US Pathologist Supply Down Relative to Diagnostic Demands

Nicola M. Parry, DVM

May 31, 2019

The number of pathologists in the United States decreased by 17.53% from 2007 to 2017, despite a corresponding 41.73% rise in diagnostic workload per pathologist, a study published online May 31 in JAMA Network Open shows.

"Adjusted for population, the US pathologist workforce is now smaller relative to other countries that have experienced major adverse events in clinical laboratory quality and delays in diagnosis," write David M. Metter, MD, University of Texas Southwestern Medical Center, Dallas, and colleagues.

In most medical specialties, patients can directly experience the consequences of staff shortages via delays in physician scheduling. In contrast, patients typically do not become aware of shortages in the pathologist workforce until significant events, such as diagnostic errors or long diagnostic delays, occur.

Indeed, pathology workforce shortages in Canada and the United Kingdom have resulted in critical events that have negatively affected patient care.

To analyze trends in the US pathologist workforce, Metter and colleagues conducted a cross-sectional study to examine trends in the US pathologist workforce from 2007 to 2017 and compared them with trends in the Canadian pathologist workforce during the same time frame.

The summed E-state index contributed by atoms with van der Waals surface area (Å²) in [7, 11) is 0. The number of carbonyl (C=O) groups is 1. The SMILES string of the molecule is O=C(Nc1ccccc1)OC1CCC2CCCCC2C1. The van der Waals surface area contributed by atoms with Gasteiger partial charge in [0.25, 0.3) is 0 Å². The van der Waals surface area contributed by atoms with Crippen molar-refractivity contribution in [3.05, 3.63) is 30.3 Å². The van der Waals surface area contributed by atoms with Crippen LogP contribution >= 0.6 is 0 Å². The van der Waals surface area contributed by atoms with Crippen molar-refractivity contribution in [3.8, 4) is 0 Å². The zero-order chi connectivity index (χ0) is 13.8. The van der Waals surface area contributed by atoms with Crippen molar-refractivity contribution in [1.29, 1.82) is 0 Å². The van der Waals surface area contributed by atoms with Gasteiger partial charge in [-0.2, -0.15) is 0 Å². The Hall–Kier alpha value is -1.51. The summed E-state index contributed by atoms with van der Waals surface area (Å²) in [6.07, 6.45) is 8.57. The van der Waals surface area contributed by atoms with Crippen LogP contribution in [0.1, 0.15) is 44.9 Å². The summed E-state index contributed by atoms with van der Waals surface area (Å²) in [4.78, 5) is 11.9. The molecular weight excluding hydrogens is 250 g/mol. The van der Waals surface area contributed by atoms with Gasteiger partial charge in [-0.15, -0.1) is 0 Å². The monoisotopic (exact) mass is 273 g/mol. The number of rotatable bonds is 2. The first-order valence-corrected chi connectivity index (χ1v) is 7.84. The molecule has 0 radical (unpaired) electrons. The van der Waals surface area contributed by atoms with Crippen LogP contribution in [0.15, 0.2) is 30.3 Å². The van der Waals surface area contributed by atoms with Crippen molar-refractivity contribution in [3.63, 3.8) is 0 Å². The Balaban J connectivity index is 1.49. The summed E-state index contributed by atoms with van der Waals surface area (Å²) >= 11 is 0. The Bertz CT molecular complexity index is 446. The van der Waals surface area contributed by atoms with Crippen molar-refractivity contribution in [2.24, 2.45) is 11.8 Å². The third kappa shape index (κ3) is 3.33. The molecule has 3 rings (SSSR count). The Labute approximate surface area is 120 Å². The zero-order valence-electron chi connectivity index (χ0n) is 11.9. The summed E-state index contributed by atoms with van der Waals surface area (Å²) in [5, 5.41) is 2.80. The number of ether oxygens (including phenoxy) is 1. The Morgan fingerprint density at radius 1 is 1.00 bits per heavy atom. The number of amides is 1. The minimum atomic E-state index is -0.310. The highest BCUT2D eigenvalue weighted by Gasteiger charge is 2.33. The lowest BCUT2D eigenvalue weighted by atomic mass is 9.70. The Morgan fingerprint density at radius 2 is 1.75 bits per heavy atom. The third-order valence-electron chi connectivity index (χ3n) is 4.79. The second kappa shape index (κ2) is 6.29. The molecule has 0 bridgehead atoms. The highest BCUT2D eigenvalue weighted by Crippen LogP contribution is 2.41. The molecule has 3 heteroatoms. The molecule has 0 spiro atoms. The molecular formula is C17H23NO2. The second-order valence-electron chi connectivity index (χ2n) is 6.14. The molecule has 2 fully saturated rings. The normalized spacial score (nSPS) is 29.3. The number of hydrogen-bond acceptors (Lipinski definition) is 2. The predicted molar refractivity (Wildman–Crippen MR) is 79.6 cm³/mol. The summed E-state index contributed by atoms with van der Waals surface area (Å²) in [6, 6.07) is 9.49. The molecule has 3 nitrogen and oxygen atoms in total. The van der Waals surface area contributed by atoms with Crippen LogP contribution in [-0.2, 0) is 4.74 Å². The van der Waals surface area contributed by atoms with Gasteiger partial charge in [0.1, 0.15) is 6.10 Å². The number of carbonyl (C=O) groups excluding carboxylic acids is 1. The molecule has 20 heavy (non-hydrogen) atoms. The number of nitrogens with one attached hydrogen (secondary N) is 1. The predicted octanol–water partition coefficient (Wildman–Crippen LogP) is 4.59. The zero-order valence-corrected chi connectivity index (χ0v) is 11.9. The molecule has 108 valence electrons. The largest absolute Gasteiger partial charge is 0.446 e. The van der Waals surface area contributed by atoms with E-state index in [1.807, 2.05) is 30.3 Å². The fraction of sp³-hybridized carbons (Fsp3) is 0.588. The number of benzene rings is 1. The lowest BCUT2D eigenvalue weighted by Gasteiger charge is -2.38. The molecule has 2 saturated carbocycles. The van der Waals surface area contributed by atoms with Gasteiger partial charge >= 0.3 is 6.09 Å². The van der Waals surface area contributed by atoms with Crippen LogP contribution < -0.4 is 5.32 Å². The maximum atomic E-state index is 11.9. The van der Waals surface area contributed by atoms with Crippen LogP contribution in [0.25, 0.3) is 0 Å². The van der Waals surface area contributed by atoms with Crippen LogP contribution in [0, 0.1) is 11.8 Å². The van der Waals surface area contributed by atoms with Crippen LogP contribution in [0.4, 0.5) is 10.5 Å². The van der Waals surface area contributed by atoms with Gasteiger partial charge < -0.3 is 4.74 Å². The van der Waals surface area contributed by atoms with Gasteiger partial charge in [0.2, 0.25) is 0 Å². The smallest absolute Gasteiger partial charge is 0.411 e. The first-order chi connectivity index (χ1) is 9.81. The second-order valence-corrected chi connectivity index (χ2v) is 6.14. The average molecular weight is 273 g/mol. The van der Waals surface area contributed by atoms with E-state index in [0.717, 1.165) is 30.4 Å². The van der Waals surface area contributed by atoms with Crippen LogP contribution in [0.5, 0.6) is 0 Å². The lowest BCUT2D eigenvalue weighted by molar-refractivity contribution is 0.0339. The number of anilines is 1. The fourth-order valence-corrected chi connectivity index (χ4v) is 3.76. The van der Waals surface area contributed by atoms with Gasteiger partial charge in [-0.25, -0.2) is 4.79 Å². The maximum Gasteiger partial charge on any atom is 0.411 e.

The investigators used the Association of American Medical Colleges (AAMC) Physician Specialty Data Books (2008 – 2018) and annual survey findings from the Canadian Medical Association as their main sources of data.

From 2007 to 2017, the number of active US pathologists fell 17.53% (from 15,568 to 12,839), despite a 16.61% growth in the overall US physician workforce (from 765,88 to 892,856).

Among all US physicians, the percentage of pathologists dropped from 2.03% in 2007 to just 1.43% in 2017, the authors say.

In contrast, the number of Canadian pathologists rose 20.45% (from 1467 to 1767) during the same period.

The number of pathologists dropped from 5.16 to 3.94 per 100,000 population in the United States and rose from 4.46 to 4.81 per 100,000 population in Canada.

This 10-year decline in the number of US pathologists is the largest among all physician specialties tracked by the AAMC workforce survey, the authors say.

The gap between the US and Canadian workforces continues to widen, they stress.